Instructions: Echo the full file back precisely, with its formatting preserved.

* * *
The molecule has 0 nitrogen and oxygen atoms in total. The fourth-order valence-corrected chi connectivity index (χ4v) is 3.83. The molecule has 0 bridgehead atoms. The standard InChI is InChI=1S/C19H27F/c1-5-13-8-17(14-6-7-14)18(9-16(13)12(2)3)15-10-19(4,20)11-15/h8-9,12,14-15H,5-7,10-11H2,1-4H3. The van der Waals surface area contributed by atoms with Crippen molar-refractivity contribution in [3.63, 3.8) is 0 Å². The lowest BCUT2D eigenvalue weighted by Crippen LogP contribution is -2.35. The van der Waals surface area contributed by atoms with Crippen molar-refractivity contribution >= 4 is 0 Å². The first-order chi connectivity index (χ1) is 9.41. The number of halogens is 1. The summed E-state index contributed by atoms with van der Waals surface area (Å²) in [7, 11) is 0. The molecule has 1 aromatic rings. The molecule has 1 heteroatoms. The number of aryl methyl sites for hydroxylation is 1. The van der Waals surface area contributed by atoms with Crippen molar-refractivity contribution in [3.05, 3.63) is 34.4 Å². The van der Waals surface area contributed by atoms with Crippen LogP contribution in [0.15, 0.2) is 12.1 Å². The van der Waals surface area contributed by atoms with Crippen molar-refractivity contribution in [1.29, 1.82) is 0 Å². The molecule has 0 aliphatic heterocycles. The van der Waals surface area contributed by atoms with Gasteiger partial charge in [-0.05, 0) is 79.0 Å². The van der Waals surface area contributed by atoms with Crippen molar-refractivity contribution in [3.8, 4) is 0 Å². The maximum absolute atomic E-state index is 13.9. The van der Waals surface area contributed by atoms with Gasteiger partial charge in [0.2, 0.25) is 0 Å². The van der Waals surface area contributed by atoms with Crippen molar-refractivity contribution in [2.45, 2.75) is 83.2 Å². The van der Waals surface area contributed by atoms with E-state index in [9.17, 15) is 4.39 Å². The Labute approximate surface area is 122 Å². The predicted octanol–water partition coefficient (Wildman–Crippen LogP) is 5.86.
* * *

The molecule has 0 nitrogen and oxygen atoms in total. The fourth-order valence-corrected chi connectivity index (χ4v) is 3.83. The molecule has 0 bridgehead atoms. The standard InChI is InChI=1S/C19H27F/c1-5-13-8-17(14-6-7-14)18(9-16(13)12(2)3)15-10-19(4,20)11-15/h8-9,12,14-15H,5-7,10-11H2,1-4H3. The van der Waals surface area contributed by atoms with Crippen molar-refractivity contribution in [3.63, 3.8) is 0 Å². The lowest BCUT2D eigenvalue weighted by Crippen LogP contribution is -2.35. The van der Waals surface area contributed by atoms with Crippen molar-refractivity contribution >= 4 is 0 Å². The first-order chi connectivity index (χ1) is 9.41. The number of halogens is 1. The summed E-state index contributed by atoms with van der Waals surface area (Å²) in [7, 11) is 0. The molecule has 1 aromatic rings. The molecule has 1 heteroatoms. The number of aryl methyl sites for hydroxylation is 1. The van der Waals surface area contributed by atoms with Crippen molar-refractivity contribution in [3.05, 3.63) is 34.4 Å². The van der Waals surface area contributed by atoms with Crippen LogP contribution in [0.15, 0.2) is 12.1 Å². The van der Waals surface area contributed by atoms with Crippen molar-refractivity contribution in [1.29, 1.82) is 0 Å². The molecule has 0 aliphatic heterocycles. The van der Waals surface area contributed by atoms with Gasteiger partial charge in [-0.05, 0) is 79.0 Å². The van der Waals surface area contributed by atoms with Crippen molar-refractivity contribution in [3.8, 4) is 0 Å². The maximum absolute atomic E-state index is 13.9. The van der Waals surface area contributed by atoms with Gasteiger partial charge in [0.2, 0.25) is 0 Å². The van der Waals surface area contributed by atoms with Crippen molar-refractivity contribution in [2.45, 2.75) is 83.2 Å². The van der Waals surface area contributed by atoms with E-state index in [9.17, 15) is 4.39 Å². The Labute approximate surface area is 122 Å². The predicted octanol–water partition coefficient (Wildman–Crippen LogP) is 5.86.